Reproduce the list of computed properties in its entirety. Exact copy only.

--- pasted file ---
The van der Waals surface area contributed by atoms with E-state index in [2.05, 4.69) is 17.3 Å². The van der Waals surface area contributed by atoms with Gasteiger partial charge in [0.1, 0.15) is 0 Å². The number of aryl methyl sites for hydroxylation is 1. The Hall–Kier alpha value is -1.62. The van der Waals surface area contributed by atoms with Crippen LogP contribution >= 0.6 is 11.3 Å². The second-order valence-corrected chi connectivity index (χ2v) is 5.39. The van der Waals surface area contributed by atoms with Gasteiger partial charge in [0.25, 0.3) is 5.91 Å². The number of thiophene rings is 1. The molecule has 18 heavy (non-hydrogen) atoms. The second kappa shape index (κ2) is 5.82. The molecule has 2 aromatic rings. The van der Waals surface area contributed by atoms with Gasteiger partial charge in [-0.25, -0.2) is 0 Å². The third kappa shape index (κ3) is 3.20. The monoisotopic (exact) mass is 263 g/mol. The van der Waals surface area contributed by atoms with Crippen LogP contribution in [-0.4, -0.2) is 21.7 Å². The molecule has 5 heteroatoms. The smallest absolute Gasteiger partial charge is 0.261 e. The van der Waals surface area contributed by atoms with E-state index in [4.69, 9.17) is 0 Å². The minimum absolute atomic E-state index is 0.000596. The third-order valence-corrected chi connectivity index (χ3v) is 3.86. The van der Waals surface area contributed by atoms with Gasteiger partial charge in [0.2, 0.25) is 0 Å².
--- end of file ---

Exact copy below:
The van der Waals surface area contributed by atoms with E-state index in [2.05, 4.69) is 17.3 Å². The van der Waals surface area contributed by atoms with Gasteiger partial charge in [0.1, 0.15) is 0 Å². The number of aryl methyl sites for hydroxylation is 1. The Hall–Kier alpha value is -1.62. The van der Waals surface area contributed by atoms with Crippen LogP contribution >= 0.6 is 11.3 Å². The second-order valence-corrected chi connectivity index (χ2v) is 5.39. The van der Waals surface area contributed by atoms with Gasteiger partial charge in [0.25, 0.3) is 5.91 Å². The number of thiophene rings is 1. The molecule has 18 heavy (non-hydrogen) atoms. The second kappa shape index (κ2) is 5.82. The molecule has 2 aromatic rings. The van der Waals surface area contributed by atoms with Gasteiger partial charge in [-0.25, -0.2) is 0 Å². The third kappa shape index (κ3) is 3.20. The monoisotopic (exact) mass is 263 g/mol. The van der Waals surface area contributed by atoms with Crippen LogP contribution in [-0.4, -0.2) is 21.7 Å². The molecule has 5 heteroatoms. The smallest absolute Gasteiger partial charge is 0.261 e. The van der Waals surface area contributed by atoms with E-state index in [4.69, 9.17) is 0 Å². The minimum absolute atomic E-state index is 0.000596. The third-order valence-corrected chi connectivity index (χ3v) is 3.86. The van der Waals surface area contributed by atoms with Gasteiger partial charge in [0.2, 0.25) is 0 Å².